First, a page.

I was in Shopper’s Drug Mart the other day, glancing at the smutty magazines like People and Cosmo, as many women do while standing in line at the till. I came across this ad:
“Coping with being bipolar”
This really drives me up the wall.
A person cannot “be” bipolar, just as a person cannot “be MS” or “be cancer.” If the heading would have read “Coping with Being Cancer” people would automatically assume it is a typo. But unfortunately this is a part of the stigma around mental health. When an individual has a mental illness, it seems to be legit to write and say it as if someone is the illness, rather than has the illness. But, if someone has a physical illness, one would never characterize them as being the illness.
A person may have an illness, but it does not have them. A person may live with an illness, but it does not define who they are as a person. There is nothing more frightening to me than a person who thinks that their illness is who they are. I can say from experience that it definitely does not. My illness has empowered me as a human being to be where I am today, but it does not define my humour, my intelligence, my personality.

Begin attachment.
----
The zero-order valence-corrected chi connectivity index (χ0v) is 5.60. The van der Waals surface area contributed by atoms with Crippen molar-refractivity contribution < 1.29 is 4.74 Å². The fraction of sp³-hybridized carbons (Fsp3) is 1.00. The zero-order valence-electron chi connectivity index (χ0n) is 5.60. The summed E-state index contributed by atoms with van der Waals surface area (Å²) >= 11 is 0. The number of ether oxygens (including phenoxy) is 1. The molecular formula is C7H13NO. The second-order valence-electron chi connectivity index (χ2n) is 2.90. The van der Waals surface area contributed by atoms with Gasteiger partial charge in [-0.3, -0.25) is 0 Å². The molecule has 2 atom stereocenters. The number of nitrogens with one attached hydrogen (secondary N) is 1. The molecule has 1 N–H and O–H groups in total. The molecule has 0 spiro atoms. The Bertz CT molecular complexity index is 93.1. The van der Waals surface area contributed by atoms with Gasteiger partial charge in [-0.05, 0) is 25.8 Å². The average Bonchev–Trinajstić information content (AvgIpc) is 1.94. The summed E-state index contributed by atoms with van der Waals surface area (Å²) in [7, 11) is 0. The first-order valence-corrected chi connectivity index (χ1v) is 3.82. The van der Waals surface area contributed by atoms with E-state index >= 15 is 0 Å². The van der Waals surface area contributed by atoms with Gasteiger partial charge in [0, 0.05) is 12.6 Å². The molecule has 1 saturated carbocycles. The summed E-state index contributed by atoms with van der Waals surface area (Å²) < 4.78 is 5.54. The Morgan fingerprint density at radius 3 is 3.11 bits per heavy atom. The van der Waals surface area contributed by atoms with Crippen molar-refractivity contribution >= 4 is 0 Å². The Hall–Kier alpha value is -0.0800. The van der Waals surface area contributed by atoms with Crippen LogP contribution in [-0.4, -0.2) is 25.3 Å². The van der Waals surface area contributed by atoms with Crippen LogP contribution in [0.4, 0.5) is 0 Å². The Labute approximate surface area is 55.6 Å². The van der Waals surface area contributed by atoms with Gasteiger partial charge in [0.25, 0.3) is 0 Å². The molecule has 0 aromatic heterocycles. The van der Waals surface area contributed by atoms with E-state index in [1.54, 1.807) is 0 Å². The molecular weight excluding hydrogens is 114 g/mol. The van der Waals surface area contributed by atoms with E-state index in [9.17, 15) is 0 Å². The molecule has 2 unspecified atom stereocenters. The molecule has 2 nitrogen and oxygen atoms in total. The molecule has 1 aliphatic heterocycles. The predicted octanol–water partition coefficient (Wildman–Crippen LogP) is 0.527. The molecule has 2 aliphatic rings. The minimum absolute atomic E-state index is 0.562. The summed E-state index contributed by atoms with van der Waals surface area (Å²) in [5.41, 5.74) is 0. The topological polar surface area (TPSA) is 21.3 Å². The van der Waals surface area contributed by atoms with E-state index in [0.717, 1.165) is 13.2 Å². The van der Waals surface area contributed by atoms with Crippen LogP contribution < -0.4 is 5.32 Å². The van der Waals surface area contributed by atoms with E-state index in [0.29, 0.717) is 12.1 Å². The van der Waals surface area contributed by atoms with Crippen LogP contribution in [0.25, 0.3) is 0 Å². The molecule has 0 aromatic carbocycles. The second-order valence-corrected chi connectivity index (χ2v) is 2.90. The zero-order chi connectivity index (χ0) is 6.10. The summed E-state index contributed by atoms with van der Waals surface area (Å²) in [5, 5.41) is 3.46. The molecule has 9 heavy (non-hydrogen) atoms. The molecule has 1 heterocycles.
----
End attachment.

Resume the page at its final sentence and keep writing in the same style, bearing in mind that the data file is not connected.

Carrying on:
It’s headings like this that make me more motivated than ever to advocate for mental health and to be a part of the movement to eliminate stigma. The more we talk about it and the more we educate the world on the facts about mental illness, the less people will use irritating and demeaning phrases such as “being bipolar.”
I know nothing about Carrie Fisher's story and I never bought the magazine, but I can only hope that the article was written much better than the heading was. It's great to have celebs come out and talk about mental illness, but only if they're written in the most truthful manner.
Join in the movement and talk about mental health!